Real Time Messaging Protocol

Real Time Messaging Protocol

Real Time Messaging Protocol (RTMP) is a proprietary protocol developed by Adobe Systems for streaming audio, video and data over the Internet, between a Flash player and a server.

The RTMP protocol has three variations:
# The "plain" protocol which works on top of TCP and uses port number 1935
# RTMPT which is encapsulated within HTTP requests to traverse firewalls
# RTMPS which works just like RTMPT, but over a secure HTTPS connection.

While the primary motivation for RTMP was a persistent protocol for Flash, it is also used in some other applications, such as the Adobe LiveCycle Data Services ES.


The raw TCP-based RTMP protocol maintains a single persistent connection and allows real-time communication. To guarantee smooth delivery of video and audio streams, while still maintaining the ability to transmit bigger chunks of information, the protocol may split video and data into fragments. The size of the fragments used can be negotiated dynamically between the client and server, and even disabled completely if desired, although the default fragment sizes are 128 bytes for video and most other data types, and 64-bytes for audio data. Fragments from different streams may then be interleaved and multiplexed over a single connection. With longer data chunks, the protocol would then only carry a one-byte header per fragment, thus incurring very little overhead. In practice however, individual fragments are not typically interleaved. Instead, the interleaving and multiplexing is done at the packet level, with RTMP packets across several different active channels being interleaved in such a way to ensure that each channel meets its bandwidth, latency, and other quality of service requirements. Packets interleaved in this fashion are treated as indivisible, and are not interleaved on the fragment level.

The RTMP protocol defines several channels on which packets may be sent/received, and which operate independently of each other. For example, there is a channel dedicated for handling RPC requests and responses, a channel for video stream data, a channel for audio stream data, a channel for out-of-band control messages (fragment size negotiation, etc.), and so on. During a typical RTMP session, several channels may be active simultaneously at any given time. When RTMP data is packetized, a packet header is generated. The packet header specifies, among other things, the id of the channel that it is to be sent on, the timestamp at which is was generated (if necessary), and the size of the packet payload. This is then followed by the packet payload, which is fragmented according to the currently agreed-upon fragment size before it is serialized over the connection. The packet header itself is never fragmented, and its size does not count towards the data in the packet's first fragment. In other words, only the actual packet payload data is subject to fragmentation.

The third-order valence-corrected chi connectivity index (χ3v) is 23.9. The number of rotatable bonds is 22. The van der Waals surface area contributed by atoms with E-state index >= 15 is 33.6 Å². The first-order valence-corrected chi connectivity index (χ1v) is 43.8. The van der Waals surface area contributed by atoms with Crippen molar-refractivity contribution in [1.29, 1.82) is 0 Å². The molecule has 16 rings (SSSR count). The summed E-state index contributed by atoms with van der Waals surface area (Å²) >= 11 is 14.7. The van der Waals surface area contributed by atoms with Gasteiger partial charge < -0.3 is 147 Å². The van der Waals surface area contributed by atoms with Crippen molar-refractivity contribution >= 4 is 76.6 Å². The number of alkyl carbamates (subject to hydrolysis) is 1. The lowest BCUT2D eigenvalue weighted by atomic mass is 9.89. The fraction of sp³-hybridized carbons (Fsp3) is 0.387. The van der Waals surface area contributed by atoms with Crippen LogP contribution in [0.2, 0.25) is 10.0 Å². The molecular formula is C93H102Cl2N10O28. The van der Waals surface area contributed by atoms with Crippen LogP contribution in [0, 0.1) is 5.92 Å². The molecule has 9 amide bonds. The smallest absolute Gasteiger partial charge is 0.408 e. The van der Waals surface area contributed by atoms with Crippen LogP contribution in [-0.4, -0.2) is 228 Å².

At a higher level, the RTMP protocol encapsulates MP3 and Flash Video multimedia streams, and can make remote procedure calls (RPCs) using the Action Message Format.

Other RPC services are made asynchronously with a single client/server request/response model, so real-time communication is not necessary.Clarifyme|date=March 2008 [cite journal|title=Using RPC services in Flex Data Services 2|url=|accessdate=2007-04-16]

HTTP tunneling

Many corporate network firewalls block connections via unrecognised ports and protocols; for this reason, a variant called RTMPT (RTMP Tunneled) was developed. This protocol encapsulates the RTMP data in valid HTTP requests, and by default communicates on port 80. While RTMPT requires slightly higher bandwidth due to the addition of HTTP headers, the protocol can be used successfully in environments where security measures would block RTMP. This approach also works on secured HTTPS connections, in which case it is called RTMPS (RTMP Secure).

RTMP client software

The most well-know RTMP client is Adobe's Flash player which can stream video and audio from RTMP servers. Recently, the open source media player XBMC has acquired preliminary support for playing RTMP streams in its SVN version (see the [ patch] ).

RTMP server software

Currently, the only full implementation RTMP servers are the Adobe Flash Media Server, Wowza Media Server and WebORB Integration Server (free and available for .NET, Java and ColdFusion) both commercial and closed source implementations.

There is a reverse engineered open source project called Red5 which aims to produce a feature-complete implementation written in Java. As of October 2007, the majority of the functionality is implemented, although the project is still in the beta stage.There are some other RTMP-servers with basic functionality available over at [ Google Code]

ee also

Real Time Media Flow Protocol (RTMFP) based on User Datagram Protocol (UDP)


* [ Using RPC services in Flex Data Services 2] - Adobe Flex Article
* [ HTTP Tunneling protocols] - Adobe TechNote

External links

* [ OSFlash - RTMP Protocol]
* [ OSFlash - RTMP OS]
* [ Gnash Project Wiki - RTMP/AMF/SOL]
* [ RTMP Flavors]

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